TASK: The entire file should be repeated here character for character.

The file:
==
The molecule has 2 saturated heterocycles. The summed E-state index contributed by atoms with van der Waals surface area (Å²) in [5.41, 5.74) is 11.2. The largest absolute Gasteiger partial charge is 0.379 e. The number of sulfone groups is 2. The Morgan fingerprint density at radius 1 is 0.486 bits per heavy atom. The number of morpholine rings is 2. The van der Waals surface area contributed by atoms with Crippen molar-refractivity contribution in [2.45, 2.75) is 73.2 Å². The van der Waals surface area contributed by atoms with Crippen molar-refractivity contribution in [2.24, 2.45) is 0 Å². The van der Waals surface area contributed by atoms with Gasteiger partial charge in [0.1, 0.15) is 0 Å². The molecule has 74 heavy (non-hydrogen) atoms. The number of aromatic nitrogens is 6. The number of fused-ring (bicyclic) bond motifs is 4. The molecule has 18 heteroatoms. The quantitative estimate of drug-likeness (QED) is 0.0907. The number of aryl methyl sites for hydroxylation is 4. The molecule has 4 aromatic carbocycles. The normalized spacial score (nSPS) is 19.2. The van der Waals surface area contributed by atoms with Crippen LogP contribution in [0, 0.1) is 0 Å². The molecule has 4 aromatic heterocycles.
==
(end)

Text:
The molecule has 2 saturated heterocycles. The summed E-state index contributed by atoms with van der Waals surface area (Å²) in [5.41, 5.74) is 11.2. The largest absolute Gasteiger partial charge is 0.379 e. The number of sulfone groups is 2. The Morgan fingerprint density at radius 1 is 0.486 bits per heavy atom. The number of morpholine rings is 2. The van der Waals surface area contributed by atoms with Crippen molar-refractivity contribution in [2.45, 2.75) is 73.2 Å². The van der Waals surface area contributed by atoms with Crippen molar-refractivity contribution in [2.24, 2.45) is 0 Å². The van der Waals surface area contributed by atoms with Gasteiger partial charge in [0.1, 0.15) is 0 Å². The molecule has 74 heavy (non-hydrogen) atoms. The number of aromatic nitrogens is 6. The number of fused-ring (bicyclic) bond motifs is 4. The molecule has 18 heteroatoms. The quantitative estimate of drug-likeness (QED) is 0.0907. The number of aryl methyl sites for hydroxylation is 4. The molecule has 4 aromatic carbocycles. The normalized spacial score (nSPS) is 19.2. The van der Waals surface area contributed by atoms with Crippen LogP contribution in [0, 0.1) is 0 Å². The molecule has 4 aromatic heterocycles.